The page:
Spurrier was forced to overturn the decision, which was made by one SA Health worker, after she found the exemptions should not have occurred because they did not fall under the usual reasons of compassionate or medical grounds.

Premier Steven Marshall said this morning that SA Health’s exemptions committee applied a “very high level of scrutiny” to its travel exemptions process.

“It’s served us very well in the past and I expect it will continue to serve us very well into the future,” he said.

SA hopeful Federal Govt will approve international student plan

Marshall said he expected the Federal Government would give South Australia the green light to start returning international students to the state in the “coming weeks”.

The State Government announced over the weekend that Spurrier had approved its plan to let up to 160 international students at a time serve two week’s quarantine at Parafield Airport, in Adelaide’s north.

Upon landing in Adelaide, the overseas students would be brought from Adelaide Airport to Parafield, where they would be required to quarantine in the existing accommodation units previously used by flight school students who studied at Parafield Airport.

The international students would be required to pay for their flights and accommodation.

CBD medi-hotels would continue to be used for returning Australians.

Marshall said South Australia had been in discussions with the Federal Government about the Parafield plan for months.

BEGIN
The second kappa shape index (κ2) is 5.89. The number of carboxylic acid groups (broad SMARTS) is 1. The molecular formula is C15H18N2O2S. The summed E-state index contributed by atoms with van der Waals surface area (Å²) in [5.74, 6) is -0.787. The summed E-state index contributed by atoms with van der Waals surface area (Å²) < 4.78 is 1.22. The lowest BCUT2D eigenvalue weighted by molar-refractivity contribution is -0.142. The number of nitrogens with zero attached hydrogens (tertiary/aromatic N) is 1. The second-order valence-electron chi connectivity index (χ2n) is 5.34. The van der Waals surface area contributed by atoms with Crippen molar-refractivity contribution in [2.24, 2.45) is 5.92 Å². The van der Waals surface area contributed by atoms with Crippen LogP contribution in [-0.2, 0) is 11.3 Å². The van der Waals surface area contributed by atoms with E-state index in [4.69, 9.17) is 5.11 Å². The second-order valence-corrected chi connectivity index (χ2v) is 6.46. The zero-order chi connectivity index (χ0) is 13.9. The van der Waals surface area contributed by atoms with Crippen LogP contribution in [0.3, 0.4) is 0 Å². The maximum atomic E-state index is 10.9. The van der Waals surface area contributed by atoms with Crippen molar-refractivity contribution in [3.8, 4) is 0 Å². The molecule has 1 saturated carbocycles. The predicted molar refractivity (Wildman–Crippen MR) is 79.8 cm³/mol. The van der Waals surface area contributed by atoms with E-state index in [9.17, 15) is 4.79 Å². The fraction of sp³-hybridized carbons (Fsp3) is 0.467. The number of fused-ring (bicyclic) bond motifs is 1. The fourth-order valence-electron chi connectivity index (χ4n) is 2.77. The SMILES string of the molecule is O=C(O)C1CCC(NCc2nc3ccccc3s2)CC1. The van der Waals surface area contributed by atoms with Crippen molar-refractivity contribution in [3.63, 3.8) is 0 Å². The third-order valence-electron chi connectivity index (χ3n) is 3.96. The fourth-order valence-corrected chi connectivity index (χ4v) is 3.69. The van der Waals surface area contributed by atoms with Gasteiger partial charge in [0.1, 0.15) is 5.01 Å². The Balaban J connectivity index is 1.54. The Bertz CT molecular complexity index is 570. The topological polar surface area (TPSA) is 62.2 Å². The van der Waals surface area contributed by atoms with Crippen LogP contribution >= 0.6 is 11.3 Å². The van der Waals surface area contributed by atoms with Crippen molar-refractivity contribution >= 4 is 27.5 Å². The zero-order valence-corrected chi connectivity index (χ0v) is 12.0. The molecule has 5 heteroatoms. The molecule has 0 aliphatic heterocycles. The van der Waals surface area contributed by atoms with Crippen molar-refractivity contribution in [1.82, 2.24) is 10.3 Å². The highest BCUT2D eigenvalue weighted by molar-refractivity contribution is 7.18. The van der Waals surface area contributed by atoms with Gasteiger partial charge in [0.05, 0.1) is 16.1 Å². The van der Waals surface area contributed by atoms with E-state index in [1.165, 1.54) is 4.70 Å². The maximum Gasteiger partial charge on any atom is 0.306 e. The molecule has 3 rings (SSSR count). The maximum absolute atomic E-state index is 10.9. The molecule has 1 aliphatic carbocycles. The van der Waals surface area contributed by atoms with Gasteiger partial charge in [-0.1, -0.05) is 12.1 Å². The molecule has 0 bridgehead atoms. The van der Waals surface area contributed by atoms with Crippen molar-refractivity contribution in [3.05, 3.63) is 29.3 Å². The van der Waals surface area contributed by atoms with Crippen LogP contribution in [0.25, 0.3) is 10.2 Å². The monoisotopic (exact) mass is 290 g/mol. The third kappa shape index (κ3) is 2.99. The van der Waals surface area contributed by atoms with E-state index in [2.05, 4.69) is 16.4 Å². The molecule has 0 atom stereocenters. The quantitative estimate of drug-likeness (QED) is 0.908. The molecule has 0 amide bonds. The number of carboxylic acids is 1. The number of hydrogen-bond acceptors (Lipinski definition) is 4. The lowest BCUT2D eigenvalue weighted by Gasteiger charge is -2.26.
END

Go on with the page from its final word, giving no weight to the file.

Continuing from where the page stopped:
He said it would not increase the risk of coronavirus transmission in South Australia.

“SA Health has been working to have a very robust plan (and) we presented that to the Federal Government over the weekend,” he said.

“Alan Tudge, who’s the Minister responsible for this area, said there are two things which are critical – one is it needs to be signed off by the chief public health officer in South Australia and number two is it needs to be above the 530 weekly (quarantine) cap that we have in our state.

“We’ve been able to achieve both those things, but ultimately, it still needs to go off to the Federal Government for their approval.”

Spurrier said the Parafield Airport quarantine facility was “quite different” from medi-hotels.

“The way the units are set up is there’s a kitchenette and then there are a number of bedrooms all in one detached unit,” she said.

“You couldn’t expect an international arrival to share a facility with people they don’t know, because there would be a risk of catching COVID and also I think that would be considered unacceptable.

“However, for students, they are used to this sort of accommodation where they would be sharing with another couple of students.

“That increases the risk slightly for students, because they could be exposed to COVID from another student, (but) it does not increase the risk for the South Australian community.”

New COVID vaccination clinic opens in Elizabeth

The State Government today opened its third COVID vaccination clinic at the Playford Civic Centre in Elizabeth.

The centre will provide both Pfizer and AstraZeneca vaccines to those eligible under phases 1A, 1B and 2A of the rollout program.

It will have the ability to scale up to deliver up to 10,000 vaccines per week.

Other vaccination clinics are located at Wayville and Noarlunga.

– with AAP